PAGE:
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Ice sheet and climate interaction - Implications for Coastal Engineering

  • Siddall, Mark, (Principal Investigator)
  • Payne, A J (Co-Investigator)
  • Richards, David A (Co-Investigator)
  • Bamber, Jonathan L (Co-Investigator)
  • Valdes, Paul J (Co-Investigator)
  • Lunt, Dan J (Co-Investigator)
  • Carlson, Anders (Collaborator)
  • Keller, Klaus (Collaborator)
  • Alley, Richard (Collaborator)
  • England, John (Collaborator)
  • Svendsen, Jon Inge (Collaborator)
  • Mangerud, Jan (Collaborator)
  • Nicholls, Rob (Collaborator)
  • Haywood, Alan (Collaborator)
  • Pattiaratchi, Chari (Collaborator)
  • Haigh, Ivan (Collaborator)
  • Mitrovica, Jerry (Collaborator)
  • Clark, Peter (Collaborator)
  • Ouchi, Ayako Abe (Collaborator)
  • Yokoyama, Yusuke (Collaborator)
  • Lambeck, Kurt (Collaborator)
  • Henderson, Gideon (Collaborator)
  • Milne, Glenn (Collaborator)
  • Bard, Edouard (Collaborator)


A collaborative multidisciplinary workshop, funded by the Worldwide Universities Network (WUN), held in June 2012 at the University of Wisconsin-Madison, focused on understanding the extent and distribution of future sea-level rise (SLR) to inform appropriate adaptation and coastal engineering responses.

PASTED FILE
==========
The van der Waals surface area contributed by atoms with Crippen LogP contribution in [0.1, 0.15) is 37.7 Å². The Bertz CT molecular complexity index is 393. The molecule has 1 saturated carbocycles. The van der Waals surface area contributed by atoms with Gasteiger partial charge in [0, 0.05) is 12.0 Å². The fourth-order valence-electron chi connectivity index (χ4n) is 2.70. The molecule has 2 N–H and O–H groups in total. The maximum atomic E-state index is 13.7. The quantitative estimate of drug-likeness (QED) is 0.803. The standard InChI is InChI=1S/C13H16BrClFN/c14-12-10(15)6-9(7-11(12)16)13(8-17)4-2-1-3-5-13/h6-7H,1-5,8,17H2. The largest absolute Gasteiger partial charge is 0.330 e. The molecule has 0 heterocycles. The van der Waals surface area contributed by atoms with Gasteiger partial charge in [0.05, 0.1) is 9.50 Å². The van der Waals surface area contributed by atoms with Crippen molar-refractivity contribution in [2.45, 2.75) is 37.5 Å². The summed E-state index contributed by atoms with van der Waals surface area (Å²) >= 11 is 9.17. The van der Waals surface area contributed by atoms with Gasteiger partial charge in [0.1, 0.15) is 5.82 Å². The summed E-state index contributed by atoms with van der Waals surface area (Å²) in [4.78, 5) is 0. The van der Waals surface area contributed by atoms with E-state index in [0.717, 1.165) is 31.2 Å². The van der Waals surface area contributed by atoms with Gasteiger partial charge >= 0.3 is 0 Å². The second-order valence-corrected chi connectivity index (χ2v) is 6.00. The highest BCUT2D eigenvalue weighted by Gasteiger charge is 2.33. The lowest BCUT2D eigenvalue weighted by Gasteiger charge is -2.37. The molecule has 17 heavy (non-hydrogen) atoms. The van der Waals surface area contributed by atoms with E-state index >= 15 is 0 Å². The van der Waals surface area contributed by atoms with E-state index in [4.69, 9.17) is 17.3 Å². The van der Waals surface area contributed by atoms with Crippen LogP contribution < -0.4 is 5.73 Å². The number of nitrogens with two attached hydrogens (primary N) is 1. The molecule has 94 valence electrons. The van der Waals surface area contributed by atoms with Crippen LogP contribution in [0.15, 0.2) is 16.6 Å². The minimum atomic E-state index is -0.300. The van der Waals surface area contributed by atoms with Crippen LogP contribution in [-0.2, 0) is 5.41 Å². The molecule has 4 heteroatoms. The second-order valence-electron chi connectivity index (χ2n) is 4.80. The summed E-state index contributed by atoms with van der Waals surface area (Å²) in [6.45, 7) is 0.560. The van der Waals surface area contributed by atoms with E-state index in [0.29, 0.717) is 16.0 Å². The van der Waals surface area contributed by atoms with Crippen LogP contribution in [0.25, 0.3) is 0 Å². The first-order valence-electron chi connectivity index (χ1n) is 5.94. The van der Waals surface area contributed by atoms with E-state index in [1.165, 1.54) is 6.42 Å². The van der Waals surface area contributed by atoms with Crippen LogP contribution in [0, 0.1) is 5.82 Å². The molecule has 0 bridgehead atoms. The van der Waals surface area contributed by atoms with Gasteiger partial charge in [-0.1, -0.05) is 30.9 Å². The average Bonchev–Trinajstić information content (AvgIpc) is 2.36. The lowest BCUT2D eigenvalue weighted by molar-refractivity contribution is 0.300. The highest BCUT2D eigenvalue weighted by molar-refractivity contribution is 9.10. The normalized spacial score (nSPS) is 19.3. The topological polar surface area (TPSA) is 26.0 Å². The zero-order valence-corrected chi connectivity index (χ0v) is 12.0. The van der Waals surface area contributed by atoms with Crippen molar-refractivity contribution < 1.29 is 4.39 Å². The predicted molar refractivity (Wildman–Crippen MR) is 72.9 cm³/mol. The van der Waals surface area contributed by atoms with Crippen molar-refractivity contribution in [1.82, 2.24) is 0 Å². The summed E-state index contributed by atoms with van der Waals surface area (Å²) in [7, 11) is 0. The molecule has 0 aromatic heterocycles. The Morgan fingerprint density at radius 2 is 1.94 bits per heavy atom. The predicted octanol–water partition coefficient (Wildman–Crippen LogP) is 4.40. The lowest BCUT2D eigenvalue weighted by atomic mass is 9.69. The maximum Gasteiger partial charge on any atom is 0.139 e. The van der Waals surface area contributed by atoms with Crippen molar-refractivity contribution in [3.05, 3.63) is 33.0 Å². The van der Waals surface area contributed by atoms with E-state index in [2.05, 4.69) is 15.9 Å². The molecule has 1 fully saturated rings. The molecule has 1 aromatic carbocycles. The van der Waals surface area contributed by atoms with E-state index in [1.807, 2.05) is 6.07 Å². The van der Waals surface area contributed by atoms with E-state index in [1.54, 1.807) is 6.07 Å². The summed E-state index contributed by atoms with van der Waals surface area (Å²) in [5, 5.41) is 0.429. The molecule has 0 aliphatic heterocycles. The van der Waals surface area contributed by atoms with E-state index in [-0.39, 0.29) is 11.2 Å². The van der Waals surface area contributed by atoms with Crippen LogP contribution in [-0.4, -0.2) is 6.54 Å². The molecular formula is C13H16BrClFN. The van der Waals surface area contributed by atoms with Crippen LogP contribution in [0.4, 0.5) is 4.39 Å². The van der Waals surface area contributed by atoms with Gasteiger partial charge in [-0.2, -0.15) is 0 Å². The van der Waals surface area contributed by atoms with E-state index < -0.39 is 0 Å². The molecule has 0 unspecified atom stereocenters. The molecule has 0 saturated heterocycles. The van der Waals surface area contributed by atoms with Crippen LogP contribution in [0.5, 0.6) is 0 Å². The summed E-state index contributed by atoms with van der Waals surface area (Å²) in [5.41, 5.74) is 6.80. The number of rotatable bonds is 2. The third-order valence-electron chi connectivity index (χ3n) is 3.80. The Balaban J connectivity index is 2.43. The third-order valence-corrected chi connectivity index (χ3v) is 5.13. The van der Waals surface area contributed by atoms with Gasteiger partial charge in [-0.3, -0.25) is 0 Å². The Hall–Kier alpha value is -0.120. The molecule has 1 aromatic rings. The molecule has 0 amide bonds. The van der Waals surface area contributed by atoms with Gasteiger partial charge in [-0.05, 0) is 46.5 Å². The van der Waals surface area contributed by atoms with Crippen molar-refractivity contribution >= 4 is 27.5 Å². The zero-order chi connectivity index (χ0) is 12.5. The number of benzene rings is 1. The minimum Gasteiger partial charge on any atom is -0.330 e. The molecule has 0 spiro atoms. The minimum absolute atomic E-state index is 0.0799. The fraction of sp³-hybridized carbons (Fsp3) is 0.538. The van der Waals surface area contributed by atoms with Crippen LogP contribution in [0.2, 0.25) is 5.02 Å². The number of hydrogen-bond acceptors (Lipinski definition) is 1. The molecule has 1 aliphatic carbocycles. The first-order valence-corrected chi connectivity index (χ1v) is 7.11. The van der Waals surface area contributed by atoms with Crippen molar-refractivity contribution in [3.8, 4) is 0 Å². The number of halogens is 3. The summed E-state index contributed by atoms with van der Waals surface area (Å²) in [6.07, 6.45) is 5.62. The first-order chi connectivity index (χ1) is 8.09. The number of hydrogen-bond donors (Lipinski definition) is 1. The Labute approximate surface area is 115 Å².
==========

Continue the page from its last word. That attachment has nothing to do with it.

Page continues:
The resolution of our current understanding of future SLR is hindered by inadequate understanding of ice-sheet responses to climate change. The resultant glacio-isostatic adjustment (GIA) due to ice-sheet responses is the dominant effect on the extent and spatial distribution of SLR. This workshop brings together observational scientists and modellers of ice-sheet change with GIA modellers and coastal engineers in order to define observational constraints on future SLR and assess local needs for engineering responses (e.g. defensive walls, managed retreat) in the next 20 to 30 years. Our aim is to define clear questions for fundable multidisciplinary collaborations. This synthesis meeting engages the already diverse academics from the PALSEA project (initially funded by WUN), which aims to better understand future SLR and adaptation responses, with experts in coastal engineering and
management for the first time. The broad PALSEA group includes five Intergovernmental Panel for Climate Change (IPCC) contributing authors and so this workshop informs the IPCC process for the Assessment Report (AR) #5 and early planning for AR#6.

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  • WUNclimate

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